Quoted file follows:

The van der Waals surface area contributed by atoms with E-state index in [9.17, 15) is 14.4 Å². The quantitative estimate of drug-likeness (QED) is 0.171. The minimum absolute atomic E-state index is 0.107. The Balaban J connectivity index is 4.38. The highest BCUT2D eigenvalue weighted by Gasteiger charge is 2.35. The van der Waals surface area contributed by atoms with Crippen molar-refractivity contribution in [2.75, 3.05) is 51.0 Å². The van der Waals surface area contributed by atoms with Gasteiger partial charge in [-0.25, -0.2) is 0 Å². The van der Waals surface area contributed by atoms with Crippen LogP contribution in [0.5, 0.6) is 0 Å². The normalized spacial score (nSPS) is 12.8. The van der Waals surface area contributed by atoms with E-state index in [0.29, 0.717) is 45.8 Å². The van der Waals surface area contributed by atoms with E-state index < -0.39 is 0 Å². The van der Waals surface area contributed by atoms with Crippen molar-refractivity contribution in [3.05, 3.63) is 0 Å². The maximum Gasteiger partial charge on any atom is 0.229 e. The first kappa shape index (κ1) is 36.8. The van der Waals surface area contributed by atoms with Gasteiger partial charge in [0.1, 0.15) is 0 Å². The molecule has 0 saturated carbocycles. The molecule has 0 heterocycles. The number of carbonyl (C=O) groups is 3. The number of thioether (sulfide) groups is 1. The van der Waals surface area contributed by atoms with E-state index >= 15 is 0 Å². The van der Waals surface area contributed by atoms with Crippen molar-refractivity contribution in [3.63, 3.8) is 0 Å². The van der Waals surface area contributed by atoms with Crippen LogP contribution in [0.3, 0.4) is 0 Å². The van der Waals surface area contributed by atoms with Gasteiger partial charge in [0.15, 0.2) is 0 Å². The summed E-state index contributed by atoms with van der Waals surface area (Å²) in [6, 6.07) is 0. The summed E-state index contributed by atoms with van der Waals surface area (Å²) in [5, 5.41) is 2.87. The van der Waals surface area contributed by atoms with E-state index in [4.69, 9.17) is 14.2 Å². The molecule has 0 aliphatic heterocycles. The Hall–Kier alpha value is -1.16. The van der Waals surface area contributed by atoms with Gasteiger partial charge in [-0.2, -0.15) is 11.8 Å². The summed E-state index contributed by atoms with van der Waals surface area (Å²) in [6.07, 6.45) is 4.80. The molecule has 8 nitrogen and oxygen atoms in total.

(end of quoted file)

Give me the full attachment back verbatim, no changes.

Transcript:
The van der Waals surface area contributed by atoms with E-state index in [9.17, 15) is 14.4 Å². The quantitative estimate of drug-likeness (QED) is 0.171. The minimum absolute atomic E-state index is 0.107. The Balaban J connectivity index is 4.38. The highest BCUT2D eigenvalue weighted by Gasteiger charge is 2.35. The van der Waals surface area contributed by atoms with Crippen molar-refractivity contribution in [2.75, 3.05) is 51.0 Å². The van der Waals surface area contributed by atoms with Gasteiger partial charge in [-0.25, -0.2) is 0 Å². The van der Waals surface area contributed by atoms with Crippen LogP contribution in [0.5, 0.6) is 0 Å². The normalized spacial score (nSPS) is 12.8. The van der Waals surface area contributed by atoms with E-state index in [0.29, 0.717) is 45.8 Å². The van der Waals surface area contributed by atoms with E-state index < -0.39 is 0 Å². The van der Waals surface area contributed by atoms with Crippen molar-refractivity contribution in [3.05, 3.63) is 0 Å². The maximum Gasteiger partial charge on any atom is 0.229 e. The first kappa shape index (κ1) is 36.8. The van der Waals surface area contributed by atoms with Gasteiger partial charge in [0.1, 0.15) is 0 Å². The molecule has 0 saturated carbocycles. The molecule has 0 heterocycles. The number of carbonyl (C=O) groups is 3. The number of thioether (sulfide) groups is 1. The van der Waals surface area contributed by atoms with E-state index >= 15 is 0 Å². The van der Waals surface area contributed by atoms with Crippen molar-refractivity contribution in [3.63, 3.8) is 0 Å². The van der Waals surface area contributed by atoms with Crippen LogP contribution in [0.3, 0.4) is 0 Å². The van der Waals surface area contributed by atoms with Gasteiger partial charge in [0.15, 0.2) is 0 Å². The summed E-state index contributed by atoms with van der Waals surface area (Å²) in [6, 6.07) is 0. The summed E-state index contributed by atoms with van der Waals surface area (Å²) in [5, 5.41) is 2.87. The van der Waals surface area contributed by atoms with E-state index in [4.69, 9.17) is 14.2 Å². The molecule has 0 aliphatic heterocycles. The Hall–Kier alpha value is -1.16. The van der Waals surface area contributed by atoms with Gasteiger partial charge in [-0.2, -0.15) is 11.8 Å². The summed E-state index contributed by atoms with van der Waals surface area (Å²) in [6.07, 6.45) is 4.80. The molecule has 8 nitrogen and oxygen atoms in total.